As for the helicopter. As the vehicle was under tree cover, it's doubtful that they would have been able to see it from a helicopter and FLIR wouldn't have picked it up either.

 

 

Hi dragon fly

 

It wasn't a attack at you pal. Just an observation.

 

Surely FLIR would have picked up the heat signature of the engine ? It can pick out body's hiding under cover.

 

Just another question that needs too be raised I think.

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This is why helicopters used by the Police are fitted with cameras and have heat seeking capabilities the search would take just moments to do.... FLIR in an experienced hand is invaluable....

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Even FLIR has its limitations unfortunately. Dense tree cover is something that it cannot penetrate.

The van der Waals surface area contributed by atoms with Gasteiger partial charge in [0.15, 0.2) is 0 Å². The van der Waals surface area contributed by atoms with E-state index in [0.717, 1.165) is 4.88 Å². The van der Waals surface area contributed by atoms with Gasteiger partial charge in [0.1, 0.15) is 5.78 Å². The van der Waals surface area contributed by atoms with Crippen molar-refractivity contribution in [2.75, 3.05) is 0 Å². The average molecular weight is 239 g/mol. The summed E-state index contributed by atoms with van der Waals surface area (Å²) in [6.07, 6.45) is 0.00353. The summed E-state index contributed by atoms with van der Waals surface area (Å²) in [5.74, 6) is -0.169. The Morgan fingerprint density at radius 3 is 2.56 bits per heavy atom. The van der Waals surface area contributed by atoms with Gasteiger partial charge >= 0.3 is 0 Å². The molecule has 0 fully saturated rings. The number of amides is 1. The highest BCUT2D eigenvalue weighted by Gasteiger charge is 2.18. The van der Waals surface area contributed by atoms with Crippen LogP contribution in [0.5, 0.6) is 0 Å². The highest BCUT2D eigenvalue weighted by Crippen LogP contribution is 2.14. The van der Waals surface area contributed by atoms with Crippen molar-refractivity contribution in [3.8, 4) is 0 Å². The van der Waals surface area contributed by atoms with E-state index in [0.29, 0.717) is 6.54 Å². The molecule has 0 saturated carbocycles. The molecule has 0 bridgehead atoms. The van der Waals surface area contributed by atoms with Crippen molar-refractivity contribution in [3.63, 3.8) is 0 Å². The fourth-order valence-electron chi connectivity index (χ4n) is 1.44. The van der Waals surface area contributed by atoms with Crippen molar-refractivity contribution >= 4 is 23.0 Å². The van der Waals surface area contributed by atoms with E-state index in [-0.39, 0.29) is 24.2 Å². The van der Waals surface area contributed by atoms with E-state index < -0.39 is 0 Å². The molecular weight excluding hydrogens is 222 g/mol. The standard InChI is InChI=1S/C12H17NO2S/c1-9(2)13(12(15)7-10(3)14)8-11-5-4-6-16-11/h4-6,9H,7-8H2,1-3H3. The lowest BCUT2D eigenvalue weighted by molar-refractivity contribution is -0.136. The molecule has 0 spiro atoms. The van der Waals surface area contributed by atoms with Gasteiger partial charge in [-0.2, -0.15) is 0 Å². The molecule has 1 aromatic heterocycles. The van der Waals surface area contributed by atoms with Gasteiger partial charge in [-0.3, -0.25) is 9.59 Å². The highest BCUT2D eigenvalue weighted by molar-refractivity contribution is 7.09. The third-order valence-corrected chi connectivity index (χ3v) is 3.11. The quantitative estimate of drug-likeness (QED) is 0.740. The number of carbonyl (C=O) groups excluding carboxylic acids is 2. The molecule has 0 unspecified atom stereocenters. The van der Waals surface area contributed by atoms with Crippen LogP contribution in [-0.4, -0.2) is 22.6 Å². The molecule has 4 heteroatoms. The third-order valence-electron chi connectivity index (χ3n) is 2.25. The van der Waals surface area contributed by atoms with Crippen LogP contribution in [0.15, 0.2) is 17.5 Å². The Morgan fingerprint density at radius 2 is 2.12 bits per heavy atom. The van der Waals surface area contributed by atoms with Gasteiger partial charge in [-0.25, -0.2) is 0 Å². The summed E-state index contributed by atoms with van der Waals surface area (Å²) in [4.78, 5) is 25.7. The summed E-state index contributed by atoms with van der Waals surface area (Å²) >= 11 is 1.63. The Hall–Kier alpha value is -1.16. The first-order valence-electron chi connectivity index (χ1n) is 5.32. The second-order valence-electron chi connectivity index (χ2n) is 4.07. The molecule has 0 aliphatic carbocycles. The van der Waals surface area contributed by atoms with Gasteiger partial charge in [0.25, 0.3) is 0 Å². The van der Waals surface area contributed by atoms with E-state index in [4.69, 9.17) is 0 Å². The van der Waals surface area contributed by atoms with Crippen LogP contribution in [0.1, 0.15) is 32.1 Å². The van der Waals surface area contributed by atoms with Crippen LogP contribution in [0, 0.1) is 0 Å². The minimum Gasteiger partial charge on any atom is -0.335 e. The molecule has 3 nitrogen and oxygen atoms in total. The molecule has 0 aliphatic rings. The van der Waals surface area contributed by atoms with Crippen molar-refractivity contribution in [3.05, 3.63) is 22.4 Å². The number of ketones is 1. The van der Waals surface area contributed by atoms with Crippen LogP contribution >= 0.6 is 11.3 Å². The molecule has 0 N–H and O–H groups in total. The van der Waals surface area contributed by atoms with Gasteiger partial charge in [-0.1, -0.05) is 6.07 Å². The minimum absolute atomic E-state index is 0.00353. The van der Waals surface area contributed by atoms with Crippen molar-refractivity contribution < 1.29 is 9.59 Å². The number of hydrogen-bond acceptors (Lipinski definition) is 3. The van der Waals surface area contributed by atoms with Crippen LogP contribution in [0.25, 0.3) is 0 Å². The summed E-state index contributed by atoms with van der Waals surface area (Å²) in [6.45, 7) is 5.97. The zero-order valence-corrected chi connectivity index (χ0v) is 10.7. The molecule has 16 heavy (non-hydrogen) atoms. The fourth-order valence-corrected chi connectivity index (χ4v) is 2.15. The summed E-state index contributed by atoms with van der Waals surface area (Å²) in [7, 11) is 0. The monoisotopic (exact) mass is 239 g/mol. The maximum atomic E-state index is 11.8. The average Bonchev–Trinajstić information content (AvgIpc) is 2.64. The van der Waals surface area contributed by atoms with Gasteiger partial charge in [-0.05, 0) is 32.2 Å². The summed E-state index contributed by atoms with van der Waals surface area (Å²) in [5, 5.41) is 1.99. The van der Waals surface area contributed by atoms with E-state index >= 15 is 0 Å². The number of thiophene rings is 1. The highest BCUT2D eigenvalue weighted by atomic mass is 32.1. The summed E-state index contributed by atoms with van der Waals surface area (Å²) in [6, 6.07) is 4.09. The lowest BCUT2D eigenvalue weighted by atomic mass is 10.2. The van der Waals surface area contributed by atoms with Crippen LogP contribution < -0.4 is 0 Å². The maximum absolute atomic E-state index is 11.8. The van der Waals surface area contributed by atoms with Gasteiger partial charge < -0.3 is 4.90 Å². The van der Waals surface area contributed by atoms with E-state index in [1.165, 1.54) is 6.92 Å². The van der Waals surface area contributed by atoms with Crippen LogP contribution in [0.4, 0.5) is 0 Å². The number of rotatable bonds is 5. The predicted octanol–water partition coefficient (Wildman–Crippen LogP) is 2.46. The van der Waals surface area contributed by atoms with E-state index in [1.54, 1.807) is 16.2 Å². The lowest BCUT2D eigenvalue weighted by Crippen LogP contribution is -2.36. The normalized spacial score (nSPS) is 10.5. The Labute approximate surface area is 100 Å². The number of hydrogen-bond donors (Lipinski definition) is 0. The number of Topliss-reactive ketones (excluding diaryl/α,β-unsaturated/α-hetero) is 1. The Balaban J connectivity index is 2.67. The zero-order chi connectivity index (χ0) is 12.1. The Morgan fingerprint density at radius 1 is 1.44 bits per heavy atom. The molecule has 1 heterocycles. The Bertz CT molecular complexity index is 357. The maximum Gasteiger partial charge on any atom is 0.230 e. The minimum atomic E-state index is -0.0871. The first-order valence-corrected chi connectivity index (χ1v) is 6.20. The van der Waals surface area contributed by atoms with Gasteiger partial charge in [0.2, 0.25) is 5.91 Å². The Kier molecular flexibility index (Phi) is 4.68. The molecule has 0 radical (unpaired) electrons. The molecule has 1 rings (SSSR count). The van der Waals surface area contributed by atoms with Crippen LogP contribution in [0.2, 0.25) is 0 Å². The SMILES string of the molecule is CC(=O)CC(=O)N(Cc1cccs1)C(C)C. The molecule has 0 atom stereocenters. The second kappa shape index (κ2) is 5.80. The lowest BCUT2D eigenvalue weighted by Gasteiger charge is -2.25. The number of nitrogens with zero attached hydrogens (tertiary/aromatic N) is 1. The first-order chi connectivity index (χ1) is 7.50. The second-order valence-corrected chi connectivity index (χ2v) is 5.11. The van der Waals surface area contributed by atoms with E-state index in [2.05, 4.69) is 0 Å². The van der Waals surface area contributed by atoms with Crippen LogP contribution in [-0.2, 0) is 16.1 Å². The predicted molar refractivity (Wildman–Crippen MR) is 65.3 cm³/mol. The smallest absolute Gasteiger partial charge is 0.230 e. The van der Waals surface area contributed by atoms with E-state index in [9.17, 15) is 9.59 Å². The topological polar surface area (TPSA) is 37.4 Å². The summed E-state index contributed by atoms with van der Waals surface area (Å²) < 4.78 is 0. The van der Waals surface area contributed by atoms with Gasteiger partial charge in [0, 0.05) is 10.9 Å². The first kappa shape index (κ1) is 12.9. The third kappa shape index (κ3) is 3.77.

Please note that my posts are my opinion only and should not be taken as any kind of legal advice.
In fact, they're probably just waffling and can be quite safely and completely ignored as you wish.

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Very sad story - but one thing I noticed is that the call was made to 101 (non emergency), If I had seen a car off the road like that I would have made that call to 999 - wouldn't you? I a not in any way blaming who ever reported it, but that is the non emergency number and I maybe their reporting system is different.

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All the above theories went out the window as on tonight's news it stated the initial call was made by a farmer, not a passing motorist. This in itself raises other questions re assistance!!!

I think the accident investigators may throw up some interesting info as to why injuries were so severe / instant death caused by a relatively minor incident.

Sturgeon was interviewed and stated she had every confidence in the CC----but who do the mis guided Scottish public now have confidence in????????